2012/09/05

Nuke modernisation gone stupid

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From the journal Foreign Policy about a U.S. modernisation program for free-falling nuclear bombs:

Consolidating four modifications into a streamlined bomb is a pretty ambitious work plan. But, as if that weren't enough, the Air Force wanted the proposed B61 Mod 12 to be more accurate than the original B61. The major limitation on accuracy has always been the parachute that slows the bomb's descent, largely to prevent the bomb from splattering when it hits the ground. Parachutes, though, mean the bomb drifts a bit in the wind. The Air Force wanted to replace the parachute with a guided tail kit, like that used on precision munitions. But removing the parachute introduced a new complication: An atomic bomb dropped without a parachute will explode before the airplane is safely away. That means NNSA must also redesign much of the packaging and components to survive "laydown" -- i.e., thudding into the ground and then exploding a few moments later.

This made me think "idiotic idea" immediately. 
I wonder why?

There are two main considerations for the location of an explosion: height and surface composition. A nuclear weapon detonated in the air, called an air burst, produces less fallout than a comparable explosion near the ground. [...]
For subsurface bursts, there is an additional phenomenon present called "base surge". The base surge is a cloud that rolls outward from the bottom of the subsiding column, which is caused by an excessive density of dust or water droplets in the air. [...]
For subsurface land bursts, the surge is made up of small solid particles, but it still behaves like a fluid. A soil earth medium favors base surge formation in an underground burst. Although the base surge typically contains only about 10% of the total bomb debris in a subsurface burst, it can create larger radiation doses than fallout near the detonation, because it arrives sooner than fallout, before much radioactive decay has occurred.

The militarily "useful" effects of a nuke are its overpressure wave, heat radiation and the first few seconds of nuclear radiation. All that comes afterwards is unwanted dirt. This 'upgrade' seems destined to make the nukes dirtier, more troublesome.
An airburst is not only less dirty, but also more effective. Hilly and rolling terrain diminishes ground burst effects on ground troops and surface objects and doesn't create the constructive interference blastwave that  airbursts can produce.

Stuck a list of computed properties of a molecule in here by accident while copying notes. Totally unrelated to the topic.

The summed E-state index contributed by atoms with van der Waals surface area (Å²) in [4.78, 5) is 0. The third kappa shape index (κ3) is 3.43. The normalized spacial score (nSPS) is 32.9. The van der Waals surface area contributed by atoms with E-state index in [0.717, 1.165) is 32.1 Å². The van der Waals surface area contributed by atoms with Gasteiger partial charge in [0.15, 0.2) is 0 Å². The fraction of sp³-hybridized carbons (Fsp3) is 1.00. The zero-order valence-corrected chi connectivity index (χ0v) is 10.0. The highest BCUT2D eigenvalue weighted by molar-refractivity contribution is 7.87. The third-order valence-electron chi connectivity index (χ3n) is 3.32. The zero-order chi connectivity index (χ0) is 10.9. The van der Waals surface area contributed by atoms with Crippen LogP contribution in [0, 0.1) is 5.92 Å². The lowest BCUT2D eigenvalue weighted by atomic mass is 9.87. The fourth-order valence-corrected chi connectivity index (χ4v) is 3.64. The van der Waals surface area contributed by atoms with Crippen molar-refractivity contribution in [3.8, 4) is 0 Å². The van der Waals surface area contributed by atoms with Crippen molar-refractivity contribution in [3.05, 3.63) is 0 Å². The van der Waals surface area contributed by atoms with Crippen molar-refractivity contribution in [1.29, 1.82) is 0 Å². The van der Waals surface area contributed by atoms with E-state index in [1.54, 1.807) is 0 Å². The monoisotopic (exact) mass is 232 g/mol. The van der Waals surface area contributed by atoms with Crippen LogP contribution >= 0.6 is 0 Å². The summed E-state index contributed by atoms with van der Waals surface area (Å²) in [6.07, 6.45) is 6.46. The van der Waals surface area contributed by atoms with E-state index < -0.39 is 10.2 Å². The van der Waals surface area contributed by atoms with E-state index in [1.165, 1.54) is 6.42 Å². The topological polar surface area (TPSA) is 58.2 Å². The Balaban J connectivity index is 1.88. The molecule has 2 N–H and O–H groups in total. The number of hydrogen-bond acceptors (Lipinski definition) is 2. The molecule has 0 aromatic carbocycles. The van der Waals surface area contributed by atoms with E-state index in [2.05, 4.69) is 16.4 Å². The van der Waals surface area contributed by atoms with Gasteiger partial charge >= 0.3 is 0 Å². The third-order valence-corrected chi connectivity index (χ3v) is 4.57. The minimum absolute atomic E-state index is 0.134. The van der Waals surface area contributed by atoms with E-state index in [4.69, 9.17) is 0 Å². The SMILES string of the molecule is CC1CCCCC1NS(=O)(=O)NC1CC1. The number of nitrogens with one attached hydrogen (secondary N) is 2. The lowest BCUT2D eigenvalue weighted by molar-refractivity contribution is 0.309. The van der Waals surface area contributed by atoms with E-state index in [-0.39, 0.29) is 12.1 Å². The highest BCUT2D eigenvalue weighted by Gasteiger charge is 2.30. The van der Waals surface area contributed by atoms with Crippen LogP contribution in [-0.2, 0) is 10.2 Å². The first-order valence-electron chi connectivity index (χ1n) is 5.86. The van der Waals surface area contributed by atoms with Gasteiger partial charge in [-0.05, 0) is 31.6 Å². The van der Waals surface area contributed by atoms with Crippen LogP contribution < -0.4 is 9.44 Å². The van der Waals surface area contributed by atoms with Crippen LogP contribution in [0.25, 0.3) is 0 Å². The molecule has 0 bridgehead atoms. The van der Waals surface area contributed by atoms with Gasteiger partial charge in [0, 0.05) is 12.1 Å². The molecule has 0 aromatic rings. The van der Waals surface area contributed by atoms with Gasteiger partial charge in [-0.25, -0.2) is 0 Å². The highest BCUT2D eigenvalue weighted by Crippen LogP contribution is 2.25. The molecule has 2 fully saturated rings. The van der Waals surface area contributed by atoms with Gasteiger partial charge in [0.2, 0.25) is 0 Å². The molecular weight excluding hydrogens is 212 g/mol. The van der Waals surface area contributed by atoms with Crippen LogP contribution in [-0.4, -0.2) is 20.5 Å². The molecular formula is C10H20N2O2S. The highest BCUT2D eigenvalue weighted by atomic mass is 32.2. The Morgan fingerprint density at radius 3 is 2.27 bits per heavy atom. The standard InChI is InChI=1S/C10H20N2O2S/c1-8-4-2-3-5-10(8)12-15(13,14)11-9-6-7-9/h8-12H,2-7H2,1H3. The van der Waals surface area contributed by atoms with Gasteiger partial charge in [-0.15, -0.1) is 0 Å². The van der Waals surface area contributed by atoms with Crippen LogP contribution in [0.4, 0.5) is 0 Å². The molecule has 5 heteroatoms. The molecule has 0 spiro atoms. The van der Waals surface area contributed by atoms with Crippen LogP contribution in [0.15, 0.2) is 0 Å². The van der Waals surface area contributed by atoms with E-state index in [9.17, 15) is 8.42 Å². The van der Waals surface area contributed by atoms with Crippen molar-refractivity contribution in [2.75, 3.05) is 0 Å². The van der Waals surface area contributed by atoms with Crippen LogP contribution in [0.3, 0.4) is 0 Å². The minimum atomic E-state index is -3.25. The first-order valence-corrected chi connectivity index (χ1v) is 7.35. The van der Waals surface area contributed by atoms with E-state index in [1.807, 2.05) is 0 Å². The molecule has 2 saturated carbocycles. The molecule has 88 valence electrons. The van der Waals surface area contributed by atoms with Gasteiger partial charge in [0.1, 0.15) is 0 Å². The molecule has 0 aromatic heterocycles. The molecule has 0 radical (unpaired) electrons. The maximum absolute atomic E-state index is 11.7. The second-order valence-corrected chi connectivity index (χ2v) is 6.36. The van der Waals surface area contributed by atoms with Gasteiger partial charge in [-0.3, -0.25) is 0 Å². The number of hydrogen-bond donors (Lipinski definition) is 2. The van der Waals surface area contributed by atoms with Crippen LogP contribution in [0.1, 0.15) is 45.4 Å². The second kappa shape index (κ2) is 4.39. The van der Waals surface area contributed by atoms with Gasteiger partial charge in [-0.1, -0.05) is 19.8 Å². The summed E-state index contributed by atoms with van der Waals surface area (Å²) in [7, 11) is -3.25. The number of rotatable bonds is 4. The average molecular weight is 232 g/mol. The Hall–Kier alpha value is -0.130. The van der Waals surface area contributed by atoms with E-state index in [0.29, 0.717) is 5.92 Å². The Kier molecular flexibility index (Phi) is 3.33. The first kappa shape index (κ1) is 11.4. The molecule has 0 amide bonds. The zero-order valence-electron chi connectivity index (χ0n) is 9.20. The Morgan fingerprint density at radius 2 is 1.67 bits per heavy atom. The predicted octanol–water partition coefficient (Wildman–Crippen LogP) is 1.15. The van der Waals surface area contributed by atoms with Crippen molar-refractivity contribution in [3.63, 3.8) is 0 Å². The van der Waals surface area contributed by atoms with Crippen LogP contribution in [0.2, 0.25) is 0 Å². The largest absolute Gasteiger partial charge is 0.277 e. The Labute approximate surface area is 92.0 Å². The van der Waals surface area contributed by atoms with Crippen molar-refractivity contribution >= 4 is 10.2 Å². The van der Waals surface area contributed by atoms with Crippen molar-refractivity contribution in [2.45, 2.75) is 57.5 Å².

S Ortmann
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5 comments:

  1. But a "less effective" nuke, closer to the target, is (in some circumstances) more effective.

    I believe the US retired some airdropped landers a few years ago, designed to land on top of deeply buried soviet bunkers, and collapse the caverns on top of them.

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  2. They could have made steerable chutes or simply have stuck with wind-correcting glide bombs.

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  3. The U.S. tactical nuclear "arsenal" is a mess. And the concentration on that free falling bomb is dangerous as it limits operation flexibility.

    Re the modifications: Don't forget that there is a whole huge organisation plus industry behind that effort with Mod12 the only job in sight ... Of course they milk it to the max!

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  4. The question I have is it's a nuke how many targets out there that if it misses by a few meters will not be destroyed. I would say very few and in that case maybe a gps guided one would be better. The real problem has been congress not wanting to make "new" weapons and saying only so many updates can be done before it is considered a new weapon so they can say we haven't made any new nukes in years.

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  5. All this nuke modernization makes me wonder about a conventional approach. The explosive destruction radius of a nuke is not great and gets diminished by cubic law over distance. The grape bombs were a conventional idea to create a similar destroyed area. If you take grape bombs to the extreme you arrive at thermobaric weapons that create lots of energy emitting particles spread in a volume.
    Improving the blast to be more directed in energy transfer on the surface and not dissipating much energy upwards into a mushroom and the gap between uncontrolled massive energy flow nukes and designed conventional explosions will narrow down. Add some radioactive material as part of conventional strikes and you have enough dirtyness to act as force de frappe. Nukes become increasingly dated and expensive with uses limited to taking out bunkers and scaring territorial invaders.
    The problem is that wars can be fought over network access and intellectual properties with territory devoid of natural resources, such as Europe having little meaning except for housing humans with know-how. Occupation of that territory would be only one means of acquiring that know-how.

    Kurt

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